'Cherry' Ingram continues to study cherries until his death at 100 years old. His lasting legacy can be seen in the flowering cherries of Japan and the British Isles today.
Collingwood Ingram, known as 'Cherry' after his defining life's work, was born in 1880 and lived to a hundred years old, witnessing a fraught century of conflict and change.
Ingram's interest was piqued by visits to Japan in 1902 and 1907, and further when he moved to The Grange in Benenden, Kent in 1919 and discovered two magnificent cherry trees in the neglected garden of his new family home. They reminded him of his Japanese trips and he fell in love with cherry blossoms - or sakura - dedicating much of his life to their cultivation and preservation.
On a further visit to Japan in 1926, to find new specimens and meet other experts, Ingram was shocked to see the loss of local cherry diversity - a consequence of industrialisation and modernisation driven by the need to rebuild after a devastating earthquake which destroyed vast areas of traditional housing. There was also an unsettling political undercurrent and pernicious ideology at work. A cloned cherry, the Somei-yoshino, was taking over the landscape and becoming the symbol of Japan's expansionist ambitions.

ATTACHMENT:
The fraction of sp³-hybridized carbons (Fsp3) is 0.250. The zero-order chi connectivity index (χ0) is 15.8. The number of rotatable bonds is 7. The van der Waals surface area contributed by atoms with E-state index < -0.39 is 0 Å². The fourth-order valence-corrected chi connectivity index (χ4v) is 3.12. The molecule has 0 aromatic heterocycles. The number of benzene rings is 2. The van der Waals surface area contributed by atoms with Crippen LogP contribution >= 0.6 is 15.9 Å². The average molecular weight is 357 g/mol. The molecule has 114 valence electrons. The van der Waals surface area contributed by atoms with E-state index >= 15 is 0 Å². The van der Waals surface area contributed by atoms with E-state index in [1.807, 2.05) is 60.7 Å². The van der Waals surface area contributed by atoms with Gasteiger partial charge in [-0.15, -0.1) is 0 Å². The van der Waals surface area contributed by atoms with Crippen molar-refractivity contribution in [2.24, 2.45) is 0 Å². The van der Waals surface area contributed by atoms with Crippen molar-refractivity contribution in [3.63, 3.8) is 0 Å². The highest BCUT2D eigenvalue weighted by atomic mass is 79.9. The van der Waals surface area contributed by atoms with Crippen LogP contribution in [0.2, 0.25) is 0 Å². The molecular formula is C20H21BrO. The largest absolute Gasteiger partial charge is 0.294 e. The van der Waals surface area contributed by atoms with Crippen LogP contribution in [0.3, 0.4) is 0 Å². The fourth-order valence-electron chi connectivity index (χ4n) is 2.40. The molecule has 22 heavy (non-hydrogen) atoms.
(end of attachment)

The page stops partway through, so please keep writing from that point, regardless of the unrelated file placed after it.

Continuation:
For Ingram, the most striking absence from the Japanese cherry scene was that of Taihaku, a brilliant ‘great white’ cherry tree. A proud example of this tree grew in his English garden and he swore to return it to its native home. Multiple attempts to send Taihaku scions back to Japan ended in failure, but Ingram persisted. Over decades, he became one of the world’s leading cherry experts and shared the joy of sakura both nationally and internationally. Every spring we enjoy his legacy.
‘Cherry’ Ingram is a portrait of this little-known Englishman, a story of Britain and Japan in the twentieth century and an exploration of the delicate blossoms whose beauty is admired around the world.
In Episode 5, 'Cherry' Ingram continues to study cherries until his death at 100 years old. His lasting legacy can be seen in the flowering cherries of Japan and the British Isles today.
Written and translated by Naoko Abe
Read by Hattie Morahan
Abridged by Isobel Creed and Lizzie Davies
Produced by Lizzie Davies
A Waters Company production for BBC Radio 4